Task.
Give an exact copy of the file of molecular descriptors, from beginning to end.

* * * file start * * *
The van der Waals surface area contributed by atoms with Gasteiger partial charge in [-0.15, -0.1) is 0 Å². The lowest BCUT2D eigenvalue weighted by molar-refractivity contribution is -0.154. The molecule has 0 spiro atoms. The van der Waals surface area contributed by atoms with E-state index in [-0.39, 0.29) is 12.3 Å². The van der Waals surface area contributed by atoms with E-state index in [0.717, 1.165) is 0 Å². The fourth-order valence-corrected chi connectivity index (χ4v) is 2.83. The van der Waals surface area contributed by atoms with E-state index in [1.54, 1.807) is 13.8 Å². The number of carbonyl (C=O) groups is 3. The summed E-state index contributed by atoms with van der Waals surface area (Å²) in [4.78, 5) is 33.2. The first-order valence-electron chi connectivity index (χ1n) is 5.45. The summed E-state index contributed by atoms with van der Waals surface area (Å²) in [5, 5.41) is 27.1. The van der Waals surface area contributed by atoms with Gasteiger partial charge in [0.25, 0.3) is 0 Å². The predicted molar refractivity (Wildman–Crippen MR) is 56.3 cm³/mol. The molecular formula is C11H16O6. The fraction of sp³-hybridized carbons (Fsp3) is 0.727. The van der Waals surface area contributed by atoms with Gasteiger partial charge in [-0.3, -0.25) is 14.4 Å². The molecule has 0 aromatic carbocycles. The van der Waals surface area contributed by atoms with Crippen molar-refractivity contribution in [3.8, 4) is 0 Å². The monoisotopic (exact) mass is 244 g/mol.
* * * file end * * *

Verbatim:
The van der Waals surface area contributed by atoms with Gasteiger partial charge in [-0.15, -0.1) is 0 Å². The lowest BCUT2D eigenvalue weighted by molar-refractivity contribution is -0.154. The molecule has 0 spiro atoms. The van der Waals surface area contributed by atoms with E-state index in [-0.39, 0.29) is 12.3 Å². The van der Waals surface area contributed by atoms with E-state index in [0.717, 1.165) is 0 Å². The fourth-order valence-corrected chi connectivity index (χ4v) is 2.83. The van der Waals surface area contributed by atoms with E-state index in [1.54, 1.807) is 13.8 Å². The number of carbonyl (C=O) groups is 3. The summed E-state index contributed by atoms with van der Waals surface area (Å²) in [4.78, 5) is 33.2. The first-order valence-electron chi connectivity index (χ1n) is 5.45. The summed E-state index contributed by atoms with van der Waals surface area (Å²) in [5, 5.41) is 27.1. The van der Waals surface area contributed by atoms with Gasteiger partial charge in [0.25, 0.3) is 0 Å². The predicted molar refractivity (Wildman–Crippen MR) is 56.3 cm³/mol. The molecular formula is C11H16O6. The fraction of sp³-hybridized carbons (Fsp3) is 0.727. The van der Waals surface area contributed by atoms with Gasteiger partial charge in [-0.3, -0.25) is 14.4 Å². The molecule has 0 aromatic carbocycles. The van der Waals surface area contributed by atoms with Crippen molar-refractivity contribution in [3.8, 4) is 0 Å². The monoisotopic (exact) mass is 244 g/mol.